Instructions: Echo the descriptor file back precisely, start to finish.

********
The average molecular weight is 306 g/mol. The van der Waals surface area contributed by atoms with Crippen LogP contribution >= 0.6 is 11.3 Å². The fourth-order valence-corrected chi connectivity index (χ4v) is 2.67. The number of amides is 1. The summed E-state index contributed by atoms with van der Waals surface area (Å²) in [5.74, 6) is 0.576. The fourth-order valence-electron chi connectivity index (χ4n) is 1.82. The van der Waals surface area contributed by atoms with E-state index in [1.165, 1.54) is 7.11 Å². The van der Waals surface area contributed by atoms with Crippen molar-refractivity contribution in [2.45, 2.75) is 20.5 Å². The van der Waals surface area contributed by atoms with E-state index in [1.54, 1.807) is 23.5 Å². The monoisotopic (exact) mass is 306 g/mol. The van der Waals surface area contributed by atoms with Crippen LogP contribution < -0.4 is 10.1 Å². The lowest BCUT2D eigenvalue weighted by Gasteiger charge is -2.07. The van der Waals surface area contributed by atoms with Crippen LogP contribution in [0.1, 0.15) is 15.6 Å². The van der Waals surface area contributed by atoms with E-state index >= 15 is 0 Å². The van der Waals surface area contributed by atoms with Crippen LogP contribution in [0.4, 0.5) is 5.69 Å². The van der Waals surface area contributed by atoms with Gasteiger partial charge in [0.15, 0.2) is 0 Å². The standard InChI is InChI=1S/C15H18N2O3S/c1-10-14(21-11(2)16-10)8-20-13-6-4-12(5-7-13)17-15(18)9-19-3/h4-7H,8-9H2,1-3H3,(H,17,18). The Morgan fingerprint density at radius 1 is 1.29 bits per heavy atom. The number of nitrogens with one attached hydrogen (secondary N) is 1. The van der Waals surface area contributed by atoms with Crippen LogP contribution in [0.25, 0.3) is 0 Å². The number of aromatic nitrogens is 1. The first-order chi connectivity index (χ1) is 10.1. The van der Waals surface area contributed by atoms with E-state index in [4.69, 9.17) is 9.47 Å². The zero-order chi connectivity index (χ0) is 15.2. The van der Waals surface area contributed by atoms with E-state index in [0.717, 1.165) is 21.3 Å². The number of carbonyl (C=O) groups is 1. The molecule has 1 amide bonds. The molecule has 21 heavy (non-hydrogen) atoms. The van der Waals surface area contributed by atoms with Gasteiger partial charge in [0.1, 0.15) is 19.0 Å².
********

The average molecular weight is 306 g/mol. The van der Waals surface area contributed by atoms with Crippen LogP contribution >= 0.6 is 11.3 Å². The fourth-order valence-corrected chi connectivity index (χ4v) is 2.67. The number of amides is 1. The summed E-state index contributed by atoms with van der Waals surface area (Å²) in [5.74, 6) is 0.576. The fourth-order valence-electron chi connectivity index (χ4n) is 1.82. The van der Waals surface area contributed by atoms with E-state index in [1.165, 1.54) is 7.11 Å². The van der Waals surface area contributed by atoms with Crippen molar-refractivity contribution in [2.45, 2.75) is 20.5 Å². The van der Waals surface area contributed by atoms with E-state index in [1.54, 1.807) is 23.5 Å². The monoisotopic (exact) mass is 306 g/mol. The van der Waals surface area contributed by atoms with Crippen LogP contribution < -0.4 is 10.1 Å². The lowest BCUT2D eigenvalue weighted by Gasteiger charge is -2.07. The van der Waals surface area contributed by atoms with Crippen LogP contribution in [0.1, 0.15) is 15.6 Å². The van der Waals surface area contributed by atoms with E-state index >= 15 is 0 Å². The van der Waals surface area contributed by atoms with Crippen LogP contribution in [0.4, 0.5) is 5.69 Å². The van der Waals surface area contributed by atoms with Gasteiger partial charge in [0.15, 0.2) is 0 Å². The standard InChI is InChI=1S/C15H18N2O3S/c1-10-14(21-11(2)16-10)8-20-13-6-4-12(5-7-13)17-15(18)9-19-3/h4-7H,8-9H2,1-3H3,(H,17,18). The Morgan fingerprint density at radius 1 is 1.29 bits per heavy atom. The number of nitrogens with one attached hydrogen (secondary N) is 1. The van der Waals surface area contributed by atoms with Crippen LogP contribution in [0.25, 0.3) is 0 Å². The number of aromatic nitrogens is 1. The first-order chi connectivity index (χ1) is 10.1. The van der Waals surface area contributed by atoms with E-state index in [4.69, 9.17) is 9.47 Å². The zero-order chi connectivity index (χ0) is 15.2. The van der Waals surface area contributed by atoms with E-state index in [0.717, 1.165) is 21.3 Å². The number of carbonyl (C=O) groups is 1. The molecule has 1 amide bonds. The molecule has 21 heavy (non-hydrogen) atoms. The van der Waals surface area contributed by atoms with Gasteiger partial charge in [0.1, 0.15) is 19.0 Å².